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    Took me ages to like Falstaff but it's now one of my favourites. And this is a good one.



    "Tutto nel mondo è burla.
    L'uom è nato burlone,
    La fede in cor gli ciurla,
    Gli ciurla la ragione.
    Tutti gabbati! Irride
    L'un l'altro ogni mortal.
    Ma ride ben chi ride
    La risata final."
    Ann

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    Senior Member Bardamu's Avatar
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    Unfinished at his death yes but Nerone was his masterpiece in the music field.

    Mefistofele is a good listening but often happens to me to think he tried too hard with melody in an almost amateurish way.

    L'altra notte + La divina Muzio = <3



    EDIT:
    A shoutout for Catalani's La falce, probably my favorite opera from the lucchese composer.
    Last edited by Bardamu; Mar-04-2014 at 16:00.

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    Senior Member (Ret) moody's Avatar
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    Quote Originally Posted by sospiro View Post
    Took me ages to like Falstaff but it's now one of my favourites. And this is a good one.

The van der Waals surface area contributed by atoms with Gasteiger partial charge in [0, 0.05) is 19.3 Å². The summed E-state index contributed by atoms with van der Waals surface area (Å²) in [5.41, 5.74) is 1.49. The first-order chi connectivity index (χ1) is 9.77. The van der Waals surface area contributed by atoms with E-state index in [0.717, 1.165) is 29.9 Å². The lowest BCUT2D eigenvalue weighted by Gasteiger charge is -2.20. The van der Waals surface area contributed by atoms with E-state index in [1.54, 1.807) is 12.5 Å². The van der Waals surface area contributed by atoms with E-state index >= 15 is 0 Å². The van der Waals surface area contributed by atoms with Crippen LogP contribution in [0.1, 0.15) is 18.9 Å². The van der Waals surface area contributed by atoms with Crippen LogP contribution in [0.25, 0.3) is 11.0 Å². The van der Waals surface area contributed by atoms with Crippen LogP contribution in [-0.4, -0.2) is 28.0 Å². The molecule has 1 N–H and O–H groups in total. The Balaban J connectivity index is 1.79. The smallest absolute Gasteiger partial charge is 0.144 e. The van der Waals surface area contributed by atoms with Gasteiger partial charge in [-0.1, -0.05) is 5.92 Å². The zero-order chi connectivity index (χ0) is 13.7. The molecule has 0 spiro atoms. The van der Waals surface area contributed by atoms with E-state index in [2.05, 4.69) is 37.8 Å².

"Tutto nel mondo è burla.
    L'uom è nato burlone,
    La fede in cor gli ciurla,
    Gli ciurla la ragione.
    Tutti gabbati! Irride
    L'un l'altro ogni mortal.
    Ma ride ben chi ride
    La risata final."
    This is the best one !
    Fools talk because they have to say something, wise men talk because they have something to say.

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    Junior Member Romantiker's Avatar
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    There is a free download of Neronehere: http://www.liberliber.it/musica/b/boito/index.php It's of decent quality for a 1957 live recording. This thread inspired me to listen to two versions by Maria Callas of "L'altra note." Her 1954 recording for EMI has been truly a revelation for me for the musicak and dramatic depths of that aria.